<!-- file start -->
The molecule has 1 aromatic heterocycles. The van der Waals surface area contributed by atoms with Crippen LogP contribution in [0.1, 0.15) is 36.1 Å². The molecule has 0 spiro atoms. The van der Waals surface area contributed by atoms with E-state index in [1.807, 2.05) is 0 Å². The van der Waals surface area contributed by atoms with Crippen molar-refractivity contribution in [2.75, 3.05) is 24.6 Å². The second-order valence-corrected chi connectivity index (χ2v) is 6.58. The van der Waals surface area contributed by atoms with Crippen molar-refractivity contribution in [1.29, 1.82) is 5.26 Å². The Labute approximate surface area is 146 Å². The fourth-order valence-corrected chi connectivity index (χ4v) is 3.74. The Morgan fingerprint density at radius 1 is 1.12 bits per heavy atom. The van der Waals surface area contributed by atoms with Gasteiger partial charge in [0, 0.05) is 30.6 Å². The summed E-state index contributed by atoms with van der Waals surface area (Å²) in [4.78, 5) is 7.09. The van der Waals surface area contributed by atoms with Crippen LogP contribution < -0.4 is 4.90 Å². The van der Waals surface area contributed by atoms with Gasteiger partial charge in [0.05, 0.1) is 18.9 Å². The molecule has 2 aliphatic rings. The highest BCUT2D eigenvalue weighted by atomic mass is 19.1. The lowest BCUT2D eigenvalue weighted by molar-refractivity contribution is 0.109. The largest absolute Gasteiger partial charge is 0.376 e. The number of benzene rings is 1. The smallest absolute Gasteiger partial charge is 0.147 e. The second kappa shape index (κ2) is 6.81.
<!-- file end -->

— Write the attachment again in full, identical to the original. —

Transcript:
The molecule has 1 aromatic heterocycles. The van der Waals surface area contributed by atoms with Crippen LogP contribution in [0.1, 0.15) is 36.1 Å². The molecule has 0 spiro atoms. The van der Waals surface area contributed by atoms with E-state index in [1.807, 2.05) is 0 Å². The van der Waals surface area contributed by atoms with Crippen molar-refractivity contribution in [2.75, 3.05) is 24.6 Å². The second-order valence-corrected chi connectivity index (χ2v) is 6.58. The van der Waals surface area contributed by atoms with Crippen molar-refractivity contribution in [1.29, 1.82) is 5.26 Å². The Labute approximate surface area is 146 Å². The fourth-order valence-corrected chi connectivity index (χ4v) is 3.74. The Morgan fingerprint density at radius 1 is 1.12 bits per heavy atom. The van der Waals surface area contributed by atoms with Gasteiger partial charge in [0, 0.05) is 30.6 Å². The summed E-state index contributed by atoms with van der Waals surface area (Å²) in [4.78, 5) is 7.09. The van der Waals surface area contributed by atoms with Crippen LogP contribution < -0.4 is 4.90 Å². The van der Waals surface area contributed by atoms with Gasteiger partial charge in [0.05, 0.1) is 18.9 Å². The molecule has 2 aliphatic rings. The highest BCUT2D eigenvalue weighted by atomic mass is 19.1. The lowest BCUT2D eigenvalue weighted by molar-refractivity contribution is 0.109. The largest absolute Gasteiger partial charge is 0.376 e. The number of benzene rings is 1. The smallest absolute Gasteiger partial charge is 0.147 e. The second kappa shape index (κ2) is 6.81.